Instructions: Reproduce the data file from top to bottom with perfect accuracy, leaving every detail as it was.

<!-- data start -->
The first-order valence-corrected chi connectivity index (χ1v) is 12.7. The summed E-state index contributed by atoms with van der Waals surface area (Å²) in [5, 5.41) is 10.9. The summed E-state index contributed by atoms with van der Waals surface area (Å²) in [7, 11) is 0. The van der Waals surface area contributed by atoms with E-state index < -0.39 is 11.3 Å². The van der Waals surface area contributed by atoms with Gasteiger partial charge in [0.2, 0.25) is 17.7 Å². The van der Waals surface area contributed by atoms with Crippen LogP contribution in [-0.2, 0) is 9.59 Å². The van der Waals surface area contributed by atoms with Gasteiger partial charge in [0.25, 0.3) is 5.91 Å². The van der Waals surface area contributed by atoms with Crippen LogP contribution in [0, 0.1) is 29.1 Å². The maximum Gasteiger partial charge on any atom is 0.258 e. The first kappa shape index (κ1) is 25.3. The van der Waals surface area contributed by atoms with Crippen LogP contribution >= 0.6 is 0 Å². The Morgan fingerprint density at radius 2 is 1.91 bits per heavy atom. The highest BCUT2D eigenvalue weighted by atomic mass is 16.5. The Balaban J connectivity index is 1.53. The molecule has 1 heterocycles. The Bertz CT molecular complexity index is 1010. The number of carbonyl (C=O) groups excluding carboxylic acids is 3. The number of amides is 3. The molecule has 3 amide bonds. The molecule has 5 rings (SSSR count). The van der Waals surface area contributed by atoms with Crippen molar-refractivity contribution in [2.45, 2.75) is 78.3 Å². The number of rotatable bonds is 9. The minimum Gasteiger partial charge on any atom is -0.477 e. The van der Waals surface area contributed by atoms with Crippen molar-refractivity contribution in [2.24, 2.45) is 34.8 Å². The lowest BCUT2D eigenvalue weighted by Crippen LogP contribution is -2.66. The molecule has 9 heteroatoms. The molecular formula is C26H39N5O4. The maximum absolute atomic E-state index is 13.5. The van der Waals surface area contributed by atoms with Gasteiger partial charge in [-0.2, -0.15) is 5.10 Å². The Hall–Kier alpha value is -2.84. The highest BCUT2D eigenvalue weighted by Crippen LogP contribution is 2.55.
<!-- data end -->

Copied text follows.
The first-order valence-corrected chi connectivity index (χ1v) is 12.7. The summed E-state index contributed by atoms with van der Waals surface area (Å²) in [5, 5.41) is 10.9. The summed E-state index contributed by atoms with van der Waals surface area (Å²) in [7, 11) is 0. The van der Waals surface area contributed by atoms with E-state index < -0.39 is 11.3 Å². The van der Waals surface area contributed by atoms with Gasteiger partial charge in [0.2, 0.25) is 17.7 Å². The van der Waals surface area contributed by atoms with Crippen LogP contribution in [-0.2, 0) is 9.59 Å². The van der Waals surface area contributed by atoms with Gasteiger partial charge in [0.25, 0.3) is 5.91 Å². The van der Waals surface area contributed by atoms with Crippen LogP contribution in [0, 0.1) is 29.1 Å². The maximum Gasteiger partial charge on any atom is 0.258 e. The first kappa shape index (κ1) is 25.3. The van der Waals surface area contributed by atoms with Crippen LogP contribution >= 0.6 is 0 Å². The Morgan fingerprint density at radius 2 is 1.91 bits per heavy atom. The highest BCUT2D eigenvalue weighted by atomic mass is 16.5. The Balaban J connectivity index is 1.53. The molecule has 1 heterocycles. The Bertz CT molecular complexity index is 1010. The number of carbonyl (C=O) groups excluding carboxylic acids is 3. The number of amides is 3. The molecule has 3 amide bonds. The molecule has 5 rings (SSSR count). The van der Waals surface area contributed by atoms with Crippen molar-refractivity contribution in [2.45, 2.75) is 78.3 Å². The number of rotatable bonds is 9. The minimum Gasteiger partial charge on any atom is -0.477 e. The van der Waals surface area contributed by atoms with Crippen molar-refractivity contribution in [2.24, 2.45) is 34.8 Å². The lowest BCUT2D eigenvalue weighted by Crippen LogP contribution is -2.66. The molecule has 9 heteroatoms. The molecular formula is C26H39N5O4. The maximum absolute atomic E-state index is 13.5. The van der Waals surface area contributed by atoms with Gasteiger partial charge in [-0.2, -0.15) is 5.10 Å². The Hall–Kier alpha value is -2.84. The highest BCUT2D eigenvalue weighted by Crippen LogP contribution is 2.55.